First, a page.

The present invention comprises an adjustable telescopic dual stage, elongated cannulae, which can be placed percutaneously or under direct vision, following a cutdown procedure. The length of the cannulae assembly can be of various dimensions, depending upon the chosen insertion site and the final position of the each cannula. As shown in FIG. 2, the inner cannula (5) has the capability to be advanced to various lengths, as controlled by the adjustable screw-type mechanism, T-B (8), to secure the desired length of the inner cannula once the appropriate length has been chosen. The distal perforations in each cannulae can be round, elliptical or both and can vary in number from one to about twenty. The perforation can be in the tip of each cannula but more preferably a plurality of perforations are placed in the side walls of the cannulae and at the tip.
For use in hemodialysis, the cannula assembly is introduced into a blood vessel of convenient size. Most patients undergoing chronic dialysis will have had a permanent port installed in a blood vessel, through which the cannula assembly of this invention can be inserted. Hemodialysis may be chronic, as in patients having poor kidney function, or acute. Acute dialysis is often necessary in cases of poisoning and may be combined with antidote therapy or detoxifying procedures. FIG. 2 shows an assembly suitable for venous-venous vascular bypass. The inner cannula is advanced through a region which encompasses an adjustable screw (8) and the length is fixed. Any length that will suffice to avoid a flow loop or “steal concept” is acceptable. The exterior ports are connected to the dialysis machine.
Peritoneal Lavage, Including Dialysis
Peritoneal lavage, including dialysis, is a procedure in which the peritoneum, a layer lining the abdominal cavity, acts as a dialyzing membrane for the purposes of removing waster products and toxins from the blood of an individual who has acute or chronic renal failure, congestive heart failure, or in individuals with vascular access problems which preclude the use of hemodialysis. The exchange of waste products, such as urea and creatinine, electrolytes or drugs, involves one or more of the following mechanisms: diffusion, osmosis or solvent drag. In diffusion, solutes diffuse from an area of high concentration to a region of lower concentration. Osmosis involves the flow of water molecules or other solvent through a membrane. Intermediate size solutes diffuse by solvent drag, in the which the solute flow rate is increased by a solvent flow in the same direction and decreased with a solvent flow in the opposite direction.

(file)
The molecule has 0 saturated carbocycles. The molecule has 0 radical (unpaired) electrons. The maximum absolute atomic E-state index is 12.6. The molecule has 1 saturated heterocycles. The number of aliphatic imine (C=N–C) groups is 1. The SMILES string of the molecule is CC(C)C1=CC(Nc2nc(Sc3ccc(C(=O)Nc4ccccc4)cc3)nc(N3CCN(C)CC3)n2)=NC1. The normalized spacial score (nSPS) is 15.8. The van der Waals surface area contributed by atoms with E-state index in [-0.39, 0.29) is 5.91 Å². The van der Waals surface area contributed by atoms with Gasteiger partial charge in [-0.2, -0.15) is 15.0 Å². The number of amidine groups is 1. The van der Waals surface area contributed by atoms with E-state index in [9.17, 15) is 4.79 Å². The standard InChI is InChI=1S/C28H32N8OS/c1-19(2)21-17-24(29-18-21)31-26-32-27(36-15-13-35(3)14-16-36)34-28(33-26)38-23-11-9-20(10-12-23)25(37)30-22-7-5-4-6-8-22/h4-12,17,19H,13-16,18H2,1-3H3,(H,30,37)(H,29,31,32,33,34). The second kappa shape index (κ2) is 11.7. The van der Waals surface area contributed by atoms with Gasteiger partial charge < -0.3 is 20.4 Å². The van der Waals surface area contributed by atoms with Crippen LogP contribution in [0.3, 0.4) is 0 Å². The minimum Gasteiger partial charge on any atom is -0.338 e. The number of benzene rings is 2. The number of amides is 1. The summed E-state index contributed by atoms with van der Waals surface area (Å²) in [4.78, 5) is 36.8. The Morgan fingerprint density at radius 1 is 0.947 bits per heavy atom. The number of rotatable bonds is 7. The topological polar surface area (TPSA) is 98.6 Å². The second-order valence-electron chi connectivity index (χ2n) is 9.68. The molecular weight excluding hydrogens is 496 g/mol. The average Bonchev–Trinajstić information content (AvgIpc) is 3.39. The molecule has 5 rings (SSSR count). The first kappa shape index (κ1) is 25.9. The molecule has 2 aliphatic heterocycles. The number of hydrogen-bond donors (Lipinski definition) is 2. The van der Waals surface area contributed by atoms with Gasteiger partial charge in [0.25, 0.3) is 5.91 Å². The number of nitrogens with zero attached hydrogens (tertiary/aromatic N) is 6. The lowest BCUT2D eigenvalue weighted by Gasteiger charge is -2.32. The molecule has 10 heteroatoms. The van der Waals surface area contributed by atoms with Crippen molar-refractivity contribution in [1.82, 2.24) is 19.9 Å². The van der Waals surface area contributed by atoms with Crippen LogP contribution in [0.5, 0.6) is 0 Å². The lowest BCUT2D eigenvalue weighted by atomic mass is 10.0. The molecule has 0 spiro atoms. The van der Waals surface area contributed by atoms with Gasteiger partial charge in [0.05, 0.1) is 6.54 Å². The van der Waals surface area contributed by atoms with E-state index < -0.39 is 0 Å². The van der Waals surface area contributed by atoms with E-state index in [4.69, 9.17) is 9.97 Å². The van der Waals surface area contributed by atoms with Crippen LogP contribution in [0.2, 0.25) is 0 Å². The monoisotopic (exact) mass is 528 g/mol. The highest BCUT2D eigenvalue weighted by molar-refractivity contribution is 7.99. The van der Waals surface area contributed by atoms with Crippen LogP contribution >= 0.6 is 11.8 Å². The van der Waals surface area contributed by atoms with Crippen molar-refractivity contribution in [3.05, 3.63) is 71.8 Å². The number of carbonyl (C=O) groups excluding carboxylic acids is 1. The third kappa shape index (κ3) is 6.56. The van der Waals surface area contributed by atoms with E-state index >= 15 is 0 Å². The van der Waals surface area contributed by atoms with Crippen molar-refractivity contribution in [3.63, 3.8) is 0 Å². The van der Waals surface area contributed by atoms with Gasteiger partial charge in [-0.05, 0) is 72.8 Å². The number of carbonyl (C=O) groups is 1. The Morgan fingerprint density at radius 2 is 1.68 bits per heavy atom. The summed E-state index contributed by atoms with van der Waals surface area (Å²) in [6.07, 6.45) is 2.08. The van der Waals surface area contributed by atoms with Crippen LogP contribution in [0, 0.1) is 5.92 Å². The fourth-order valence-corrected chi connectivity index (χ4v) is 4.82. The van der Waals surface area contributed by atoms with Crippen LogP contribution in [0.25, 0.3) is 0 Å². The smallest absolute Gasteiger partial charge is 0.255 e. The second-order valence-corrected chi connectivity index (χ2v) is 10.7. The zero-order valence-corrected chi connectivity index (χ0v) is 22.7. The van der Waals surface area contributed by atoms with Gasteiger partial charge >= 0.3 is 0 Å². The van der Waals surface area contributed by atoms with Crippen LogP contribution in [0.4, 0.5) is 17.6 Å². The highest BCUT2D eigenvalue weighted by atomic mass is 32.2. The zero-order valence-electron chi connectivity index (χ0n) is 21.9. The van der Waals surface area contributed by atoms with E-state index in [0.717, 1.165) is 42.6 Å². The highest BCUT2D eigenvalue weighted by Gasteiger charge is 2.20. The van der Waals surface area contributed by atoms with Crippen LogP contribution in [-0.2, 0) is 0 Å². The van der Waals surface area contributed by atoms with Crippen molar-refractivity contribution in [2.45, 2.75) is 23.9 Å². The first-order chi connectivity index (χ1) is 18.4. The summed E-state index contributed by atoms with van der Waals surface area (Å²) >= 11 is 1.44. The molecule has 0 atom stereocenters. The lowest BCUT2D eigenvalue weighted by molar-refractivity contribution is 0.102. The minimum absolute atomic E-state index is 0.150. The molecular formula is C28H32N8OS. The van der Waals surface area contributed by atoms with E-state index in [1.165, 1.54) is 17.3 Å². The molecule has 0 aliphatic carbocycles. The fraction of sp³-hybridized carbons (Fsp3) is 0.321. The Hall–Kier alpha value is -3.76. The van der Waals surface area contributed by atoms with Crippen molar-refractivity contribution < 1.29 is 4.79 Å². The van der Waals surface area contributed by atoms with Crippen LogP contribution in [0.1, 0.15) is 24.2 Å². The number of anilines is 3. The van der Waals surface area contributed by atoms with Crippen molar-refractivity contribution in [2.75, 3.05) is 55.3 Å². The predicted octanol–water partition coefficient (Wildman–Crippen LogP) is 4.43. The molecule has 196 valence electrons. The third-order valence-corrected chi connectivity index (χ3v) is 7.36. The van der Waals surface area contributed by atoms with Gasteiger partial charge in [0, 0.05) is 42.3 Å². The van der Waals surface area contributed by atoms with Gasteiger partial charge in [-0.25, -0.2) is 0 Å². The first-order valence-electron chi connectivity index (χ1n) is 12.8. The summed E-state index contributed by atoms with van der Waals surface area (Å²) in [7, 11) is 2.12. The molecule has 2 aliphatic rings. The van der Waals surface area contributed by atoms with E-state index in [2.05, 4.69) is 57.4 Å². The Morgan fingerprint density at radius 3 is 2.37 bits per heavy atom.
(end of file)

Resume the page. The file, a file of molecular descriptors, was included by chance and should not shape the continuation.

In peritoneal dialysis, chemical and fluid exchange is slow and therefore, causes less stress to the body's internal organs. It also requires no anticoagulants, which are used with hemodialysis; no need for vascular access as in hemodialysis; and requires little other equipment, in contrast to the pumps and membranes that comprise a hemodialysis procedure. Peritoneal dialysis is not recommended for patients with severe abdominal trauma, multiple past surgical procedures, adhesions, severe coagulation defects, paralytic ileus, or previous history of peritonitis.
A patient who is deemed suitable for this procedure, will have a catheter placed, with the tip of the catheter within the peritoneal cavity and the other end (generally a permanent port) outside the body (external). Fluid with desired osmolarity and chemical composition similar to normal body fluid is infused by gravity or by pump into the peritoneal cavity via the permanent catheter, allowed to dwell in the cavity for a period of time and thereafter allowed to drain by gravity or a pump. The osmolarity of the dialysis solution will depend on the therapy. In the case of kidney failure and congestive heart failure, the solution may be somewhat hyperosmolar, in order to remove water from the body.